Featured at the upper right corner of the reverse, mostly in a dark blue ink, is the lobby of the Palace of Justice in Chandigarh, India, which was designed by Le Corbusier. Superimposing the upper left of the illustration is the signature of the President of the Bank Council, and the signature of a member of the Board of Directors is included below it. Printed in dark blue on two lines above the first signature is the German title "Der Präsident des Bankrates", and captioning the second signature is "Ein Mitglied des Direktoriums", also on two lines. The lines of the former are separated between "Präsident" and "des", whereas those of the latter are separated between "Mitglied" and "des". On notes printed from 1995 to 1996 the signature of Jakob Schönenberger (1931–) is included under the "President" field; Eduard Belser's (1943–) signature is present under this caption on the 2000 notes, while the signature of Hansueli Raggenbass (1948–) is shown on pieces produced from 2006 to 2012. So far, the signatures of nine individuals have appeared under the "Ein Mitglied des Direktoriums" caption. A white area is shown to the left of the depiction of the lobby of the Palace of Justice. At the upper right corner of it is a Swiss cross, which is in the same location as the cross on the obverse. Printed vertically in an upward direction, in blue, at the left of this area is the serial number, preceded by the final two digits of the date and a letter. A large, red number "10" featured below the serial number. The facade of the Secretariat Building in Chandigarh, also designed by Le Corbusier, is illustrated below the "10" and the depiction of the Palace of Justice, along with what some sources describe as a ground plan for the Chandigarh government district. The numbers "296", "226", "183", "140", "113", "86", "70", "68", and "43" are also featured. Printed over portions of the image of the Secretariat is a representation of the Modulor, an anthropometric scale of proportions developed by Le Corbusier, which shows a dark human figure standing in front of a red and blue spiral. The Secretariat Building is again shown at the bottom of the reverse. Printed in red at the very bottom of the note, in a small white area, is the text "Jörg Zintzmeyer Z&L" followed by "Orell Füssli Arts Graphiques SA Zurich". The first text signifies the note was designed by Jörg Zintzmeyer while the latter represents the printing at Orell Füssli. Adjacent to this area is a small yellow area in which the French "Banque nationale suisse" is written in green. At the bottom center of the note, inside of a rectangular boundary, the serial number is printed in black in an upward direction, the last two digits of the date and a letter before it. A small dark yellow box is included to the left of the serial number. The German "SCHWEIZERISCHE NATIONALBANK" is featured in blue at the right side of the reverse, running in an upward direction. It is followed above by the value "Zehn Franken" and the two-line counterfeiting notice "Banknoten sind strafrechtlich geschützt." separated between "sind" and "strafrechtlich". To the right of the German in red is the Romansh "BANCA NAZIUNALA SVIZRA"; "Diesch Francs"; and "Las bancnotas èn protegidas dal dretg penal.", which is separated on two lines between "èn" and "protegidas". The value "10" is written in red above the Romansh counterfeiting notice.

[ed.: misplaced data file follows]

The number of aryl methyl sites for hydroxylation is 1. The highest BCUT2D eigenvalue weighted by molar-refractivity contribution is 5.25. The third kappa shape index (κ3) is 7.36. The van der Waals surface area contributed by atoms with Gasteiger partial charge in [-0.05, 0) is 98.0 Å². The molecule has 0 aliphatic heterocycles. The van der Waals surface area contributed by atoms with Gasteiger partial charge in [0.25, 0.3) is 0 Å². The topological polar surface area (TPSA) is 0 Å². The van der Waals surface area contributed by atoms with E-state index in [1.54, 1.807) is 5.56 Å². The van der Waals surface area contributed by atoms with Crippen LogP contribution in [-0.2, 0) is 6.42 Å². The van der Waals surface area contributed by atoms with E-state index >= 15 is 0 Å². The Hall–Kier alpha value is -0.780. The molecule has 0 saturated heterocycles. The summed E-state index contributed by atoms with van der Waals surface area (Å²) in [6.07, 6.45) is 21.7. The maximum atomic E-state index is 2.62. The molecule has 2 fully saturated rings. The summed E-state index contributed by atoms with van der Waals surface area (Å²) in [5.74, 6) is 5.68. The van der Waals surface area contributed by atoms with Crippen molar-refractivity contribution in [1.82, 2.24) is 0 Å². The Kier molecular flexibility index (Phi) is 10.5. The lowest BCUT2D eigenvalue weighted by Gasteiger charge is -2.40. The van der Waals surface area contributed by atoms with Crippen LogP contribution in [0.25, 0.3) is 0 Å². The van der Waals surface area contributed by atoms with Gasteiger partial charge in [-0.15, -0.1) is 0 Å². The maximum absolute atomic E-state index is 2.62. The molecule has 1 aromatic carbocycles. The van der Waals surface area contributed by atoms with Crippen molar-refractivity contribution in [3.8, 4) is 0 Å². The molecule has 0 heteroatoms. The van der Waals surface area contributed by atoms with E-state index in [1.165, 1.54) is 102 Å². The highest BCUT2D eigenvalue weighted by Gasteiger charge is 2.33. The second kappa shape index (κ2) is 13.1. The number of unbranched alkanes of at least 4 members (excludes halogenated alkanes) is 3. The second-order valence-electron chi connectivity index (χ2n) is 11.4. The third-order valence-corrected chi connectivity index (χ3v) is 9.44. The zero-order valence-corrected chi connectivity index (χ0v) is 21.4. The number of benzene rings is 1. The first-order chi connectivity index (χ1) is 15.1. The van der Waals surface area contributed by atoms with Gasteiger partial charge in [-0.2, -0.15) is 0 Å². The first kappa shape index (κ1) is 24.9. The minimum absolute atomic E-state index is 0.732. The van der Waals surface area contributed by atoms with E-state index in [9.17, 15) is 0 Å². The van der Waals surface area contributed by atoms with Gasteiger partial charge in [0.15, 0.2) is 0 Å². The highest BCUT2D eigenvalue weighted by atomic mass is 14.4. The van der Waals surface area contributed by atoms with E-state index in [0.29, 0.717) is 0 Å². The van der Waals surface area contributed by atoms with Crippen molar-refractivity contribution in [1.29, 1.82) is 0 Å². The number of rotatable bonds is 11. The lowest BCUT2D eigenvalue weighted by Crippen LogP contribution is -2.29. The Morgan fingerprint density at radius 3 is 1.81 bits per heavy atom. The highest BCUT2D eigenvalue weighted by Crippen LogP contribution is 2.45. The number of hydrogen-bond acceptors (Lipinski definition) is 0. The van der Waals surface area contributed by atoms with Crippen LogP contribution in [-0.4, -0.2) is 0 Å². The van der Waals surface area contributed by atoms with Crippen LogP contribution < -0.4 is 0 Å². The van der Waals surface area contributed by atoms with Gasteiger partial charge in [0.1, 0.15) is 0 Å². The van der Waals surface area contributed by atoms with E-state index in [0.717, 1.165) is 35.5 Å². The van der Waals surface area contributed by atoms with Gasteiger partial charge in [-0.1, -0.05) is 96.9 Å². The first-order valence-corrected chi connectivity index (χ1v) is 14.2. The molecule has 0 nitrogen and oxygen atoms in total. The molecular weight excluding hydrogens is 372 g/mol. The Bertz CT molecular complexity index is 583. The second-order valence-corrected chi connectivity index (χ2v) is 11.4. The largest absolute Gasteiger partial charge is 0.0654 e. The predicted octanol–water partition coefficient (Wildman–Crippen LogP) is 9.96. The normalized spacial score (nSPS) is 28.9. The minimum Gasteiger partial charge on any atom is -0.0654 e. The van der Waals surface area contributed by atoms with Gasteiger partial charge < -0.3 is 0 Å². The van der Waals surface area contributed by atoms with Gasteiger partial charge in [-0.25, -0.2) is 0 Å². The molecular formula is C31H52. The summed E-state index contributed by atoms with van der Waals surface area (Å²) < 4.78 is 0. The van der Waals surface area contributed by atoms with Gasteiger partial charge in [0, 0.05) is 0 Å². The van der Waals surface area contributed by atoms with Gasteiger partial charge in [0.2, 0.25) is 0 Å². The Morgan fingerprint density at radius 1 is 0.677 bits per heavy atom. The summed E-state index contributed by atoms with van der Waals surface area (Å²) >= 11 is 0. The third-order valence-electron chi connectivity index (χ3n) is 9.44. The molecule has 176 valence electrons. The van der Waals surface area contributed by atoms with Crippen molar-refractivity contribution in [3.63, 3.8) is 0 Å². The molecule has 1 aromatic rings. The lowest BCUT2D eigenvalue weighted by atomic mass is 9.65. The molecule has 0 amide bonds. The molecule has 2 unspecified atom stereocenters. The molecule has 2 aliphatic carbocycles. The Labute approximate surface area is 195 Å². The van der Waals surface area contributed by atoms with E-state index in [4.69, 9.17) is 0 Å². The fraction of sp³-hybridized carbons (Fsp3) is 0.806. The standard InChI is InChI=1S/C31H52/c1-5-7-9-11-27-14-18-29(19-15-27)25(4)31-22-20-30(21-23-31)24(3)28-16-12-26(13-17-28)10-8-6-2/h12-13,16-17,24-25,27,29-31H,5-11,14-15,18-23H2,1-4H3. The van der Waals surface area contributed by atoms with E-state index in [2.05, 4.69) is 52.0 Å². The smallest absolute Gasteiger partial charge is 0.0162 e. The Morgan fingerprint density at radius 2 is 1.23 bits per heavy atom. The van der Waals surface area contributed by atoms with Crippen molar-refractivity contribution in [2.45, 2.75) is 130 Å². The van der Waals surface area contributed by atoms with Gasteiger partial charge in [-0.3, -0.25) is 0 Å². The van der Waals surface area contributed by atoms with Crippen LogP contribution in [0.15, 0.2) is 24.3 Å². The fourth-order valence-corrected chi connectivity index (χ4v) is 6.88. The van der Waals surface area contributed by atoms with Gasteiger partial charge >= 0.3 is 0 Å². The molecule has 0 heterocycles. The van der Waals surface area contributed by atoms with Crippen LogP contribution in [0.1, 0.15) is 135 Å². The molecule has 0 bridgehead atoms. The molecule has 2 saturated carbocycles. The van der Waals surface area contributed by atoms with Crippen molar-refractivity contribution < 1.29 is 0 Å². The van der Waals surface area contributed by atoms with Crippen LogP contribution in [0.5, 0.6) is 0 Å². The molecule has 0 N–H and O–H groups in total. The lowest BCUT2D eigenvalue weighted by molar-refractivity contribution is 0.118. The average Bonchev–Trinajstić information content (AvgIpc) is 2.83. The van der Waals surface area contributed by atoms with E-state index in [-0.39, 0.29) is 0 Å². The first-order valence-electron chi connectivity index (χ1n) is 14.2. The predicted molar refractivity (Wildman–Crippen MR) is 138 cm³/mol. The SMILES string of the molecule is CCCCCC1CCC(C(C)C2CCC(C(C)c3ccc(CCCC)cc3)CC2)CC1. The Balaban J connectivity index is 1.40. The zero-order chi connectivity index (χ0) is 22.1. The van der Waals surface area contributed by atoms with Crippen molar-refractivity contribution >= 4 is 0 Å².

In order to prevent counterfeiting, a number of security features were added to the eighth series 10 franc banknote. There is microprinting describing Le Corbusier and his accomplishments in the yellow portion of the triangle on the obverse and in the yellow square at the bottom of the reverse. On the obverse it is written in French and Italian on the obverse while on the reverse it is in German[3] and Romansh. The value written along the obverse eight times is printed each time in a different type of security ink. The first writing of the value is transparent and becomes visible when viewed at the proper angle with the light, the second is a watermark that can only be viewed when the note is held under light, the third is printed in intaglio ink that leaves traces of ink when rubbed, the fourth uses perforated lettering that can be seen clearly when held up to the light, the fifth changes colors depending on the angle it is viewed from, the sixth becomes visible under ultraviolet light, the seventh is metal-coated and under a microscope "BNS" or "SNB" can be seen, and the eighth can only be viewed from an unusual angle. The crosses on the obverse and reverse are in exactly the same spot, so when the note is held up to the light one cross can be seen with the other. Also becoming visible when lifted to the light is a watermark of Le Corbusier in the white areas of the obverse and reverse. The Kinegram and touch-perceptible features are also included on the obverse and may be difficult for counterfeiters to replicate. On the reverse, the serial number is printed twice in different colors, and a metallic security thread that shines in the light extends across the middle.

In 2005, the Swiss National Bank held a competition to determine the designs of the next series of Swiss franc banknotes. This competition was won by Manuel Krebs, but his designs, showing depictions of cells and embryos, were met with large opposition from the public. As a result, Krebs' drawings were rejected and those of the second place winner, Manuela Pfrunder (1979–), were selected instead. The theme of Pfrunder's 10 franc banknote is skiing, and the note will likely be yellow in color. The Swiss National Bank revealed that the ninth series notes will be made of Durasafe material – consisting of a blend of paper and polymer – which would make the ninth series 10 franc note the first of its denomination to be composed of a material other than paper. Initially, plans were made to issued the notes in 2012, but the date of issuance was delayed until 2015 due to problems with production.